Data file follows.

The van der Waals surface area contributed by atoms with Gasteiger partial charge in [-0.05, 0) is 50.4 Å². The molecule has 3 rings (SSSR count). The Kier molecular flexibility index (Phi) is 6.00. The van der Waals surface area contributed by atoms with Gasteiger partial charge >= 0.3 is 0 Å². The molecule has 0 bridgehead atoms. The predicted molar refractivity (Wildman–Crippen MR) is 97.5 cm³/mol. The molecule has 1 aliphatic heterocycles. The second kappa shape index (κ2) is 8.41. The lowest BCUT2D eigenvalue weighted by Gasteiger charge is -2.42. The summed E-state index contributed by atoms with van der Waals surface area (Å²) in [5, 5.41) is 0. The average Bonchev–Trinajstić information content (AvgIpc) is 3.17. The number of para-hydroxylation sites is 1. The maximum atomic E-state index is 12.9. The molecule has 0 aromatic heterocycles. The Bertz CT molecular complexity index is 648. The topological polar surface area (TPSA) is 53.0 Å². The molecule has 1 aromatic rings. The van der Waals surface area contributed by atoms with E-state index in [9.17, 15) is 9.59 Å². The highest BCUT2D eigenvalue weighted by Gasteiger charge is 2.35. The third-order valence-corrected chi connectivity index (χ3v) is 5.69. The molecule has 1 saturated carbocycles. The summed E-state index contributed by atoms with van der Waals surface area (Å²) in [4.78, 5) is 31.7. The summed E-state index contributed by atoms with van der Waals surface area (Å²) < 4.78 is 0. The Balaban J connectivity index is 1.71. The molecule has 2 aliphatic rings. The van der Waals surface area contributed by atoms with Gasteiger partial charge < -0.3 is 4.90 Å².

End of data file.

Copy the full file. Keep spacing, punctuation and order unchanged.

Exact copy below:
The van der Waals surface area contributed by atoms with Gasteiger partial charge in [-0.05, 0) is 50.4 Å². The molecule has 3 rings (SSSR count). The Kier molecular flexibility index (Phi) is 6.00. The van der Waals surface area contributed by atoms with Gasteiger partial charge >= 0.3 is 0 Å². The molecule has 0 bridgehead atoms. The predicted molar refractivity (Wildman–Crippen MR) is 97.5 cm³/mol. The molecule has 1 aliphatic heterocycles. The second kappa shape index (κ2) is 8.41. The lowest BCUT2D eigenvalue weighted by Gasteiger charge is -2.42. The summed E-state index contributed by atoms with van der Waals surface area (Å²) in [5, 5.41) is 0. The average Bonchev–Trinajstić information content (AvgIpc) is 3.17. The number of para-hydroxylation sites is 1. The maximum atomic E-state index is 12.9. The molecule has 0 aromatic heterocycles. The Bertz CT molecular complexity index is 648. The topological polar surface area (TPSA) is 53.0 Å². The molecule has 1 aromatic rings. The van der Waals surface area contributed by atoms with E-state index in [9.17, 15) is 9.59 Å². The highest BCUT2D eigenvalue weighted by Gasteiger charge is 2.35. The third-order valence-corrected chi connectivity index (χ3v) is 5.69. The molecule has 1 saturated carbocycles. The summed E-state index contributed by atoms with van der Waals surface area (Å²) in [4.78, 5) is 31.7. The summed E-state index contributed by atoms with van der Waals surface area (Å²) < 4.78 is 0. The Balaban J connectivity index is 1.71. The molecule has 2 aliphatic rings. The van der Waals surface area contributed by atoms with Gasteiger partial charge < -0.3 is 4.90 Å².